Sex, too, is way overblown and shouldn’t be held front and center, or held as tightly and long as it has, considering the life of a relationship. Although sex, or great sex are key ingredients of a dynamic, intimate, full-filling and enduring relationships, and feel really good and intimate, it’s a far cry from intimacy and an emotional connection. It doesn’t figure as a large factor in the overall scheme of things.
Sex, even great sex, is not, by any means, reliable criteria for assessing the quality of a developing relationship, the potential for the relationship to work out, how much two people are able to talk to each other, have the conversations that need to be had and how well they understand each other.
Here we go again. If what you are ultimately after is to make deep, intimate connections and not get derailed by the mythology and excitement of sex, you have to shift your perception paradigm from outside in to inside out. You also have to be conscious and connected – have a relationship with your Self – to bring your most connectable, alive and fertile self – which is what makes conception or connection possible.
And as great and exciting as sex can be, there is nothing inherently nourishing about sex in itself; when in contrast, connection and intimacy which are inherently nourishing.
Being and Falling in Love- It’s not true. That if you are not in love or falling love, the relationship is ill-fated, there is something missing or wrong with you or the relationship. It’s not true, that it doesn’t bode well if you are not feeling it or lost it. Being or falling in love are not all the love there is or that being or falling in love is the only love that matters. It’s as if love doesn’t matter unless you’re in love.
We tend to forget, go unconscious or don’t want to know that “in-love” is an altered state of idealization, the nature of which is temporary, intensified and mind, mood and perceptually altering. They are peak experiences (until we come down). We get disconnected from reality and ourselves, lose all objectivity and rationality, when escape and excitement become all consuming; we lose ourselves when intoxicated.
We tend to lose sight of the fact that that ‘in love’ implies temporary, not permanent or sustaining in itself. ‘In love’ is not representative of the reality of lasting intimate relationships, the many layers and manifestations of an ever growing and deepening relationship or what happens in the sacred space of co-creation.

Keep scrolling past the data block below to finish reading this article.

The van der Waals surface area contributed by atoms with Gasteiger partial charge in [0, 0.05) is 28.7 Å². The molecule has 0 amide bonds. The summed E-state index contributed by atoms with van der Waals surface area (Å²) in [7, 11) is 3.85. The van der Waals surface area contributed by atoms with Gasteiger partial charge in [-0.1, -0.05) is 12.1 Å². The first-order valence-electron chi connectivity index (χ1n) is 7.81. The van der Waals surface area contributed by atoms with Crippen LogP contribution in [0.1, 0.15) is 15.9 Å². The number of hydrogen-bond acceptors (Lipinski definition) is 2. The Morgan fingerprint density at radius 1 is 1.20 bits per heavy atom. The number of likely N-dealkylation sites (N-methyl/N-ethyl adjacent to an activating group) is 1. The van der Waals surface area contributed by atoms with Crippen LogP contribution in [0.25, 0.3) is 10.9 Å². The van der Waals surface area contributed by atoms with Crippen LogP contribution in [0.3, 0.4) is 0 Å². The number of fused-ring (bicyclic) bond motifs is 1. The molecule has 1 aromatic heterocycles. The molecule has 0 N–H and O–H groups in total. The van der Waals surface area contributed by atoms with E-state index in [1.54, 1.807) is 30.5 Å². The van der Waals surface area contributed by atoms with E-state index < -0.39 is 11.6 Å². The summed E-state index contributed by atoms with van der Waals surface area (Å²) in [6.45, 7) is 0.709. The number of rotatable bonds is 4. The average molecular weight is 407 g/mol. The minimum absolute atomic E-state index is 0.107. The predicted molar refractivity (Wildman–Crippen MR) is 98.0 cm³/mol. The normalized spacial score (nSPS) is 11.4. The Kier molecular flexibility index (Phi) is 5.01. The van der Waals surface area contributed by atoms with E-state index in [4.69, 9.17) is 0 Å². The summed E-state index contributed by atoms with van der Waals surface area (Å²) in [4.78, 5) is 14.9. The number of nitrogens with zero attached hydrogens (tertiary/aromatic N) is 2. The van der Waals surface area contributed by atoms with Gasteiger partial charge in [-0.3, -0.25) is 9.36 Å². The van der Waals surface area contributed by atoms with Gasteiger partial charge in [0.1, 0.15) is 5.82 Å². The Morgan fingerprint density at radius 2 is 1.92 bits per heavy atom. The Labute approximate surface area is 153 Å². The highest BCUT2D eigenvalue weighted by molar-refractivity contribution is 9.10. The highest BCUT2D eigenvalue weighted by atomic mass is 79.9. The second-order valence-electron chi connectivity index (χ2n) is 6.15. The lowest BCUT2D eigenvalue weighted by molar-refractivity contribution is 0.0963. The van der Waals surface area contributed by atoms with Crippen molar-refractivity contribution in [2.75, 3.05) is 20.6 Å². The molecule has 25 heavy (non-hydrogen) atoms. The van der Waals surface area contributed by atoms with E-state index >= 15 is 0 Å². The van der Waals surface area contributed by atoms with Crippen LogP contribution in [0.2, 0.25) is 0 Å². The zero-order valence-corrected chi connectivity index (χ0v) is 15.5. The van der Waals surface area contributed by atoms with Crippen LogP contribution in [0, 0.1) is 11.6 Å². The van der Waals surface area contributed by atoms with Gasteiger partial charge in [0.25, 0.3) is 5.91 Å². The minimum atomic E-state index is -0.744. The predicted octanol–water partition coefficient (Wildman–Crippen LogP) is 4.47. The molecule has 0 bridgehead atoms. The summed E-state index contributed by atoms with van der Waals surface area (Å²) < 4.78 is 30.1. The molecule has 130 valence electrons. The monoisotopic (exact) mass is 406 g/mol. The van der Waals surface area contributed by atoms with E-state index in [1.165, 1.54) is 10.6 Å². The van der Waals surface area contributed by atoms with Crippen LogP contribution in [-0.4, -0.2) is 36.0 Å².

In this heightened stated, we may feel like and believe that the relationship can and will last forever, and that something is wrong if it doesn’t. Idealization is mistaken for a deeper connection or intimacy. When ‘in love,’ there is no room for a broader, more varied range of emotional experience, difficult feelings, conflicts and differences to have to be navigated.
The question to ask is, “What do you have to fall back on when you or the one you’re with are no longer feeling it? What happens to the relationship in your mind? Any love at all? Any connection? How solid was the connection the relationship was built on in its earlier, formative stages? It’s an often a painful and disillusioning crash when there is nothing else to fall back on.
The Mythology of Appearance, Beauty and Talent - Another fallacy, focusing more energy and attention on the outside than the inside is a sure path to disillusionment. Like being or falling in love, perceptual alteration occurs and there is a loss of connection with oneself. They become hard wired projections that don’t bear out.
It’s a trap I myself have fallen, and still fall into. I often get excited about how beautiful or talented someone is, I’m awestruck, imagining how great people they must be and how great it would be just being around each other. I’ll behave uncharacteristically. I automatically give someone who I find stunningly beautiful or extraordinarily talented, the benefit of any doubt.
When fueled by my projected imagination, I’m just like anyone else; missing the boat, veering way off course and am probably no doubt, unprepared for the crash that will inevitably happen when I find out I was wrong, when realizing that they weren’t who I thought or adamantly believed they were.
I’ve come to understand why I hang on to the myths and am so susceptible to falling into that trap is that they feed me on some level, my ego; they make me feel better and look better and they provide a level of excitement that enhances my wellbeing. I don’t care that my wellbeing rests on a myth that doesn’t exist in reality and is nothing more than projection.
Appearance, beauty and talent, real or otherwise, are not by themselves nourishing, not correlated with substance, depth, consciousness, aliveness, grounded-ness and creativity. They don’t make one more fertile or connectable or more able to conceive in the sacred space of co-creation, or more fit for the rigors of intimacy. They are not in any way correlated with having a relationship with your Self because having a relationship with your Self is an inside job.
Relationships don’t just happen. They are created. If it is deep connections or intimacy you are ultimately after, it will behoove you to be mindful to understand attraction, sex, great sex, being or falling in love or the myth of appearance, beauty or talent as disparate from the co-creative process and experience of intimacy. These myths do not translate in reality. Relationships don’t work that way.